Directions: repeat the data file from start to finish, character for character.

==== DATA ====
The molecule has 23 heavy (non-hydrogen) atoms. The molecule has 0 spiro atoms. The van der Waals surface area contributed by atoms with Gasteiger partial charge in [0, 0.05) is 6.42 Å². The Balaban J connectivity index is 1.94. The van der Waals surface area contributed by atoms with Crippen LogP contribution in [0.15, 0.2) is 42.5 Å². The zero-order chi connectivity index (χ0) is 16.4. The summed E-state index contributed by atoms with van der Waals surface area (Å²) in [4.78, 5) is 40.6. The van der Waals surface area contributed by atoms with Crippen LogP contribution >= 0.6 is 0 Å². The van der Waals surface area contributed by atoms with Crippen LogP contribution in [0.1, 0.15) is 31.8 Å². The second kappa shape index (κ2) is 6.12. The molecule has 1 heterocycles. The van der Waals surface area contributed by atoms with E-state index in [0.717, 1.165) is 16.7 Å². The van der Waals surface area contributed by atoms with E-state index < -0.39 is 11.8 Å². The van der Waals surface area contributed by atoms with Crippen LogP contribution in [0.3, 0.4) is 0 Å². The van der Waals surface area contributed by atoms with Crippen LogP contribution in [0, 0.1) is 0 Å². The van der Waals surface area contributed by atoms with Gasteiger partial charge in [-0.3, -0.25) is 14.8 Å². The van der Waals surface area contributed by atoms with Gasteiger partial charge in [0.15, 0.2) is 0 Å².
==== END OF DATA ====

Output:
The molecule has 23 heavy (non-hydrogen) atoms. The molecule has 0 spiro atoms. The van der Waals surface area contributed by atoms with Gasteiger partial charge in [0, 0.05) is 6.42 Å². The Balaban J connectivity index is 1.94. The van der Waals surface area contributed by atoms with Crippen LogP contribution in [0.15, 0.2) is 42.5 Å². The zero-order chi connectivity index (χ0) is 16.4. The summed E-state index contributed by atoms with van der Waals surface area (Å²) in [4.78, 5) is 40.6. The van der Waals surface area contributed by atoms with Crippen LogP contribution >= 0.6 is 0 Å². The van der Waals surface area contributed by atoms with Crippen LogP contribution in [0.1, 0.15) is 31.8 Å². The second kappa shape index (κ2) is 6.12. The molecule has 1 heterocycles. The van der Waals surface area contributed by atoms with E-state index in [0.717, 1.165) is 16.7 Å². The van der Waals surface area contributed by atoms with E-state index < -0.39 is 11.8 Å². The van der Waals surface area contributed by atoms with Crippen LogP contribution in [0.3, 0.4) is 0 Å². The van der Waals surface area contributed by atoms with Crippen LogP contribution in [0, 0.1) is 0 Å². The van der Waals surface area contributed by atoms with Gasteiger partial charge in [-0.3, -0.25) is 14.8 Å². The van der Waals surface area contributed by atoms with Gasteiger partial charge in [0.15, 0.2) is 0 Å².